To tackle the last recession, manufacturers were hunting the ways to generate new revenue streams. Organizations who integrated their products with services were able to withstand in the recession with growth. Servitization offers extra revenue generation stream with improved reliability and increased profitability (Bhandiwad et al., 2016, p.3). Trends in the manufacturing industry are driving manufacturers towards service business. Competition at local and global level is increasing, profit margins are decreasing. To withstand in these situations manufacturers need new revenue stream and that can be achieved by offering new services and solutions rather than just products (Neely, 2008).

Hence this business strategy in manufacturing plays vital role to drive the competitiveness. Neely (2008) says that,

“Servitization is the innovation of organisation’s capabilities and processes to better create mutual value through a shift from selling product to selling Product-Service Systems” (Neely, 2 0 08 , p. 10)

1.1 Problem statement and research questions

According to PA Consulting as shown in Figure 1, the return on assets (RoA) is falling gradually since last decade. Manufacturers are facing difficulties because of falling prices and consequently low margins. To overcome this problem, different strategies has been applied by manufacturers. Mainly, cost cutting strategy is helping product based companies to widen the profit margin but at the same time cost cutting is weakening creative and innovative capabilities of an organization. Another way to increase the profit margin is by making production processes more efficient by implementing automation and robotics as a substitution of costly human labor. Implementation of3D (Three Dimentional) printing technology is also helping manufacturers to reduce the number of parts and optimize the production processes. But PA Consulting says that, owning highly advanced technology does not promise the success. (Houmes, 2017, p. 12)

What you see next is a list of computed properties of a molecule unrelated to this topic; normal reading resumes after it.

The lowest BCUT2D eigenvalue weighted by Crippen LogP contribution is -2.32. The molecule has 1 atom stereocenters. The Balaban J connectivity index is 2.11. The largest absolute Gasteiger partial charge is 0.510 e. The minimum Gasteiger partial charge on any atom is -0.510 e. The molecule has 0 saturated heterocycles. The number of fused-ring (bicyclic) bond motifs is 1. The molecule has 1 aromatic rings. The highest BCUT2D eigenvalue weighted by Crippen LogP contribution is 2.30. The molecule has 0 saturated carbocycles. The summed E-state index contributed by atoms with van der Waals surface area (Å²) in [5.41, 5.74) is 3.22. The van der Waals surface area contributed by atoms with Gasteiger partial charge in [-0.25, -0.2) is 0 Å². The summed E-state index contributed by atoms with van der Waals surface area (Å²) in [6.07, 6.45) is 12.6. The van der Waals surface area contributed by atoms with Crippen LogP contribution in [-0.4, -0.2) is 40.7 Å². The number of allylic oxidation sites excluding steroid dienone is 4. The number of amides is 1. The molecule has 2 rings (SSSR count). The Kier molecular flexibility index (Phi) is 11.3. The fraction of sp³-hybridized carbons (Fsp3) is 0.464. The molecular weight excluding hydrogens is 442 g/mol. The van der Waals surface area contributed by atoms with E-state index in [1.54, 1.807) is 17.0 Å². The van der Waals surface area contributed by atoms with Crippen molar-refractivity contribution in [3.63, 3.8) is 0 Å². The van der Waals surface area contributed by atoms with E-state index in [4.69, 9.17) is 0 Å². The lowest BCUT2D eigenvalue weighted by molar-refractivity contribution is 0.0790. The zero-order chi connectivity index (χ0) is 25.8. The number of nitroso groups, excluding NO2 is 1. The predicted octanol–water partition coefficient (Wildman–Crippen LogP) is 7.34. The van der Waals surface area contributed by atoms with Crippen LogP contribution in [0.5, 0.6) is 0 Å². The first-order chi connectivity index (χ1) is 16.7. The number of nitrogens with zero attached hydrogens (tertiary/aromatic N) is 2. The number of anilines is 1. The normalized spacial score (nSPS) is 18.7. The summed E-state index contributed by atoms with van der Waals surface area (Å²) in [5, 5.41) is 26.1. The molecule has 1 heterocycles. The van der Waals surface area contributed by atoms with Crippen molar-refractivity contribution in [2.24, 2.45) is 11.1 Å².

Abbildung in dieser Leseprobe nicht enthalten

Figure 1: Return on assets for the EU economy, 1995-2016 (Houmes, 2017, p. 12) A collaborative research between IndustryWeek Custom Research and Kronos Incorporated on ‘the Future of Manufacturing: 2020 and beyond’ says that, the companies with revenue more than $100 million has the great challenge of price reduction pressure and global competition. (IndustryWeek Custom Research, Kronos Incorporated, 2016, p. 4)

As illustrated above, these are the factors affecting manufacturing industry on the global and local scale and becoming the pain points for product based companies. The objective of this thesis is to explore and understand the evolution of the Servitization and how can Servitization help manufacturers to compete with the new service business along with their conventional business and be profitable.

To explore and understand the concept of Servitization, following are the research questions:

- What is Servitization?
- What are the drivers of Servitization?
- What are the difficulties to adopt the Servitization in product based companies?
- How well-established companies adopted the Servitization?
- What are the guidelines to adopt the Servitization?

1. 2 Scope and limitations

The objective of this thesis is to contribute to the current literature. The research is extensively based on secondary data due to difficulty in obtaining primary data (e.g. interviews and surveys). Data for the case study has been obtained from respective company’s website, annual reports, and internal as well as external studies. There are limitations to obtain the information about financial figures and internal changes made by case companies to adopt the servitization.